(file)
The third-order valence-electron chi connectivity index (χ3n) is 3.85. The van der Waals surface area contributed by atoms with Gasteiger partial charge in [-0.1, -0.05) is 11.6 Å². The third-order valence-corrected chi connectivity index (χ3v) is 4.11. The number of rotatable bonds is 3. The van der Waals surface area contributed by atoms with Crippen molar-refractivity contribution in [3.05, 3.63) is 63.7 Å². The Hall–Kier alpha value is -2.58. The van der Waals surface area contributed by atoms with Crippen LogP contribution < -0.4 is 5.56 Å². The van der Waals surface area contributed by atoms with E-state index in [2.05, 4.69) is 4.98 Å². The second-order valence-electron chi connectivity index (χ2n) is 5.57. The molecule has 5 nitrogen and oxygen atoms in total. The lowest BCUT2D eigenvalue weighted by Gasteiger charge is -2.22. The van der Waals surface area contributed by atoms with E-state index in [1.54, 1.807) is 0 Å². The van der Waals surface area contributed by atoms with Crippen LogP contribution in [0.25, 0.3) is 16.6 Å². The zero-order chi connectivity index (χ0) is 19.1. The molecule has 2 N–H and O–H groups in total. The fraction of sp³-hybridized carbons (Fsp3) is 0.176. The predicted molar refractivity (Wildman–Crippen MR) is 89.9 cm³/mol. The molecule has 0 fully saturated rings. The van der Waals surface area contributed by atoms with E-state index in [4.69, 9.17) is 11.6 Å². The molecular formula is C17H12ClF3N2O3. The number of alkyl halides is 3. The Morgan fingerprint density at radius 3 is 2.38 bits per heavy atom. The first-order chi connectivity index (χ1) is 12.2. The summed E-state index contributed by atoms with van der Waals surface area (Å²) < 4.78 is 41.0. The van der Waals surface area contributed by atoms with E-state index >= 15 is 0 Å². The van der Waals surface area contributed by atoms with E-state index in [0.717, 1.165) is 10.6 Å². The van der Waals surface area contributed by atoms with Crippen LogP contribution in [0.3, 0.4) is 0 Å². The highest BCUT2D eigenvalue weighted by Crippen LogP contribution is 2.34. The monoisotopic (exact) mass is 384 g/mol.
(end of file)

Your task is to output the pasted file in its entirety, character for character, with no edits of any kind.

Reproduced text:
The third-order valence-electron chi connectivity index (χ3n) is 3.85. The van der Waals surface area contributed by atoms with Gasteiger partial charge in [-0.1, -0.05) is 11.6 Å². The third-order valence-corrected chi connectivity index (χ3v) is 4.11. The number of rotatable bonds is 3. The van der Waals surface area contributed by atoms with Crippen molar-refractivity contribution in [3.05, 3.63) is 63.7 Å². The Hall–Kier alpha value is -2.58. The van der Waals surface area contributed by atoms with Crippen LogP contribution < -0.4 is 5.56 Å². The van der Waals surface area contributed by atoms with E-state index in [2.05, 4.69) is 4.98 Å². The second-order valence-electron chi connectivity index (χ2n) is 5.57. The molecule has 5 nitrogen and oxygen atoms in total. The lowest BCUT2D eigenvalue weighted by Gasteiger charge is -2.22. The van der Waals surface area contributed by atoms with E-state index in [1.54, 1.807) is 0 Å². The van der Waals surface area contributed by atoms with Crippen LogP contribution in [0.25, 0.3) is 16.6 Å². The zero-order chi connectivity index (χ0) is 19.1. The molecule has 2 N–H and O–H groups in total. The fraction of sp³-hybridized carbons (Fsp3) is 0.176. The predicted molar refractivity (Wildman–Crippen MR) is 89.9 cm³/mol. The molecule has 0 fully saturated rings. The van der Waals surface area contributed by atoms with E-state index in [4.69, 9.17) is 11.6 Å². The molecular formula is C17H12ClF3N2O3. The number of alkyl halides is 3. The Morgan fingerprint density at radius 3 is 2.38 bits per heavy atom. The first-order chi connectivity index (χ1) is 12.2. The summed E-state index contributed by atoms with van der Waals surface area (Å²) < 4.78 is 41.0. The van der Waals surface area contributed by atoms with E-state index >= 15 is 0 Å². The van der Waals surface area contributed by atoms with E-state index in [0.717, 1.165) is 10.6 Å². The van der Waals surface area contributed by atoms with Crippen LogP contribution in [0.3, 0.4) is 0 Å². The highest BCUT2D eigenvalue weighted by Crippen LogP contribution is 2.34. The monoisotopic (exact) mass is 384 g/mol.